Autor: Joan Sánchez Ros (@sr_joan)
“That crook Schembri was in court today, pleading that he is not a crook”. These are the words that make up Daphne Caruana Galizia’s last published headline in her personal blog: Running Commentary. Minutes after publishing, a bomb planted in her car took Galizia’s life while she was driving. More than two years have passed since her assassination but the trial is still going on.
By that time, Daphne Caruana Galizia was investigating the Maltese government (Labour Party), as well as the opposition leader (Nationalist Party), in relation to the Panama Papers. Together with Yorgen Fenech, one of the big businessmen in the Maltese casino and energetic industries, they were being criticized daily for offshore accounts and accused of corruption at Galizia’s blog.
A taxi driver who acted as intermediary in the murder offered information to the police in which he claimed the government was aware of the plot. This brought both Keith Schembri and Konrad Mizzi to announce their resignation as ministers and Christian Cardona to suspend himself from duties until the police investigation be over. Most recently, the Prime Minister, Joseph Muscat, also resigned.
Galizia’s case reminded Europe that it is not exempt from serious violations to journalists’ rights or, in this case, fundamental human rights. The following year, a Slovak journalist named Ján Kuciak was shot while investigating tax fraud related to the government. Slovakia’s Prime Minister, Robert Fico, resigned one month later. Together with Malta’s, two European governments have fallen in the last two years because of crimes against journalists.
Also in 2018, the assassination of The Washington Post correspondent in Istanbul, Jamal Khashoggi, reached international news for its gruesome execution in cold blood. Ordered, presumably, by Saudi crown prince Mohammed bin Salman, who denies any involvement. These murders add to a list of crimes against journalists with political intentions that have never been solved or punished.
The Committee to Protect Journalists (CPJ) recently published the 2019 Global Impunity Index for countries with unsolved murders of reporters. According to the CPJ, more than 200 journalists have been murdered in the last ten years by government officials or political groups around the globe. Only since 2017, the number amounts to 41, and this is not including Galizia’s case (or many others) because of a lack of evidence of the government’s involvement in the murder.
As stated by the International Federation of Journalists (IFJ), reporters shall “reject any kind of interference by governments or others whenever it comes to matters of professional honour”. Political and economic interferences will never be eradicated completely, but it is essential that their influences over journalists are minimized. Threats and pressures as well as attempts to bribe or blackmail reporters are never a good symptom when it comes to measuring a country’s democratic health.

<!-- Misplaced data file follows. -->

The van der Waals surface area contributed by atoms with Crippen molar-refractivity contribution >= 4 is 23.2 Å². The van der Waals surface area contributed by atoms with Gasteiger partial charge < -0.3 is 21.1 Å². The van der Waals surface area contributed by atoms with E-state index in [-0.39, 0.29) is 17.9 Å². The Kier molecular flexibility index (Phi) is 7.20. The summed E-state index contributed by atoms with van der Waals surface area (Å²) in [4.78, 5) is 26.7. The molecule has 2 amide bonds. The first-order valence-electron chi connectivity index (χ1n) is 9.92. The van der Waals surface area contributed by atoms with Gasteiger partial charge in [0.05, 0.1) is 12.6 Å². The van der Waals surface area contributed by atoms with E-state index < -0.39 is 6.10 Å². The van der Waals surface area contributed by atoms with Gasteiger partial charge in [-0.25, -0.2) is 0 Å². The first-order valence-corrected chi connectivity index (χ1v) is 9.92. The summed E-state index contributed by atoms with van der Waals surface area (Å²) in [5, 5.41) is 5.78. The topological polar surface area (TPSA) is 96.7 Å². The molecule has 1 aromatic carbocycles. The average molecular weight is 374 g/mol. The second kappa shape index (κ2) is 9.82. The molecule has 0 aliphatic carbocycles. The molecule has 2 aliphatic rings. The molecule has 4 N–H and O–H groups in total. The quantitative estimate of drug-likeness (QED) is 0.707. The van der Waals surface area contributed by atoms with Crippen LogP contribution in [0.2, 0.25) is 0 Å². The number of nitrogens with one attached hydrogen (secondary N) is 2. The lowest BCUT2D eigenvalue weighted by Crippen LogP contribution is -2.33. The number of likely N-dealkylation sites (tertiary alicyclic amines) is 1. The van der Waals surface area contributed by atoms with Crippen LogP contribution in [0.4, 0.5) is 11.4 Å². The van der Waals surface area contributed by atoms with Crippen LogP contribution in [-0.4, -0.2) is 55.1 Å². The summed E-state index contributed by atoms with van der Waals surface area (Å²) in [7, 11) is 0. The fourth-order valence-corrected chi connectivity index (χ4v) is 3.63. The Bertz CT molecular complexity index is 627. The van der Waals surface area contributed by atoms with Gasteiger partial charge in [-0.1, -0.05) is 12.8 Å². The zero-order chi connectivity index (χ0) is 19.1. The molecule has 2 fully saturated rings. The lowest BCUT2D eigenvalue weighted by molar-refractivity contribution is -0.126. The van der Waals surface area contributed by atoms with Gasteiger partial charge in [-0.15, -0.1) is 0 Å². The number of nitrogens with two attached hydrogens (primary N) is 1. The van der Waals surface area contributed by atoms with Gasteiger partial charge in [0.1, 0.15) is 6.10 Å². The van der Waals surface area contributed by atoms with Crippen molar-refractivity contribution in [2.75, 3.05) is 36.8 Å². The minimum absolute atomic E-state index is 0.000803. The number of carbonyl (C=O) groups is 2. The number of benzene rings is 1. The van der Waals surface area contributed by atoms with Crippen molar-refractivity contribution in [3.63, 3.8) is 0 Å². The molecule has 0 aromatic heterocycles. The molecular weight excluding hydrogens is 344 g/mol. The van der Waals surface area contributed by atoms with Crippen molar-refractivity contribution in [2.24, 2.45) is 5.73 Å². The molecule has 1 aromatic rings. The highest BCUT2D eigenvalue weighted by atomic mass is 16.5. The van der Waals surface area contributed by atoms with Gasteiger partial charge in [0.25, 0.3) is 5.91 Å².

Governments who implement such measures attempt against their own citizens’ rights to access truthful information and endanger journalists’ reputation and integrity as it puts them in situations that go against their professional and ethical principles as it suggests the Council of Europe. However, not many journalistic codes of conduct offer explicit guidance to journalists who happen to find themselves threatened by political powers. For those cases and many more, the CPJ provides reporters with a Journalistic Security Guide to help them act whenever facing pressures in their job.
The influence that bloggers like Galizia can have in society ought not to be undervalued. The online portal Politico Europe published an article about her in 2017 in which they assured that “on a good day, Galizia’s gets 400.000 readers, more than the combined circulation of the country’s newspapers”. But simply by killing the messenger, the message does not always die.
A year ago, UNESCO launched a campaign named #TruthNeverDies aimed to expose the impunity behind the crimes against journalists. The initiative asks readers around the world to “help keep the investigations of killed journalists alive and perpetuate their legacy by sharing their articles and their stories”. Galizia’s stories, as well as Khashoggi’s, Kuciak’s and many others’ are far more accessible now to the public, thanks to this campaign, than they have ever been.
However, for journalism to develop appropriately, not only governments have to facilitate a safe environment, but also journalists need to act ethically in order to maintain the reader’s trust. An annual report released by the European Broadcasting Union (EBU) reveals that, “for the first time in 10 years, the proportion of countries in Europe that tend to trust the written press (58%) is greater than those that do not (42%)”. As hopeful as this may sound, there are still countries like Malta, North Macedonia, Serbia and the UK where the majority of the population does not trust the media.
Ethics matter when it comes to sources leaking information to the written press or any other form of media. If people have issues trusting the media, it is unlikely that they will be willing to hand sensitive information to news organizations. Quality investigative journalism relies on leaks and sources, but those require trust, and it will come soon to an end as long as ethics continue to be threatened from power positions with impunity.